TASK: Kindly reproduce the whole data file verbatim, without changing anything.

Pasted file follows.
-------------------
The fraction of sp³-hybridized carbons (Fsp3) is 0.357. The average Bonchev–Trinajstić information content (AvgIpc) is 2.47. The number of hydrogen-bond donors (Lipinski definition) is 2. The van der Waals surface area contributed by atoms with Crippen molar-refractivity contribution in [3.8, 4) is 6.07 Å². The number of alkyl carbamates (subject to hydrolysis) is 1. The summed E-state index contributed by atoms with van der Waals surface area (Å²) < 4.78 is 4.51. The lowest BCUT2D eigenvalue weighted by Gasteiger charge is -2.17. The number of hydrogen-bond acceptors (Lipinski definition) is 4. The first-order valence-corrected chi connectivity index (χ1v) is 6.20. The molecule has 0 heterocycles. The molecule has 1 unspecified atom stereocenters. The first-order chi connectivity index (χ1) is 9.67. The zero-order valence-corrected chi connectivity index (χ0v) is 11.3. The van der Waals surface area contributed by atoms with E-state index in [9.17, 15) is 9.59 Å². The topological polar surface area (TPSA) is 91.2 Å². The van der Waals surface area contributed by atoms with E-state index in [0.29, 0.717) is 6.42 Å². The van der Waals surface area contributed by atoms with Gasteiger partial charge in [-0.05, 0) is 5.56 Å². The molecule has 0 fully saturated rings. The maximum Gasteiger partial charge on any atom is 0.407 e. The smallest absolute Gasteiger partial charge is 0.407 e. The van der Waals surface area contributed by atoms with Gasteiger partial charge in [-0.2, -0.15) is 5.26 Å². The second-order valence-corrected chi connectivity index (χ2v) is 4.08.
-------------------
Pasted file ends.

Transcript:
The fraction of sp³-hybridized carbons (Fsp3) is 0.357. The average Bonchev–Trinajstić information content (AvgIpc) is 2.47. The number of hydrogen-bond donors (Lipinski definition) is 2. The van der Waals surface area contributed by atoms with Crippen molar-refractivity contribution in [3.8, 4) is 6.07 Å². The number of alkyl carbamates (subject to hydrolysis) is 1. The summed E-state index contributed by atoms with van der Waals surface area (Å²) < 4.78 is 4.51. The lowest BCUT2D eigenvalue weighted by Gasteiger charge is -2.17. The number of hydrogen-bond acceptors (Lipinski definition) is 4. The first-order valence-corrected chi connectivity index (χ1v) is 6.20. The molecule has 0 heterocycles. The molecule has 1 unspecified atom stereocenters. The first-order chi connectivity index (χ1) is 9.67. The zero-order valence-corrected chi connectivity index (χ0v) is 11.3. The van der Waals surface area contributed by atoms with E-state index in [9.17, 15) is 9.59 Å². The topological polar surface area (TPSA) is 91.2 Å². The van der Waals surface area contributed by atoms with E-state index in [0.29, 0.717) is 6.42 Å². The van der Waals surface area contributed by atoms with Gasteiger partial charge in [-0.05, 0) is 5.56 Å². The molecule has 0 fully saturated rings. The maximum Gasteiger partial charge on any atom is 0.407 e. The smallest absolute Gasteiger partial charge is 0.407 e. The van der Waals surface area contributed by atoms with Gasteiger partial charge in [-0.2, -0.15) is 5.26 Å². The second-order valence-corrected chi connectivity index (χ2v) is 4.08.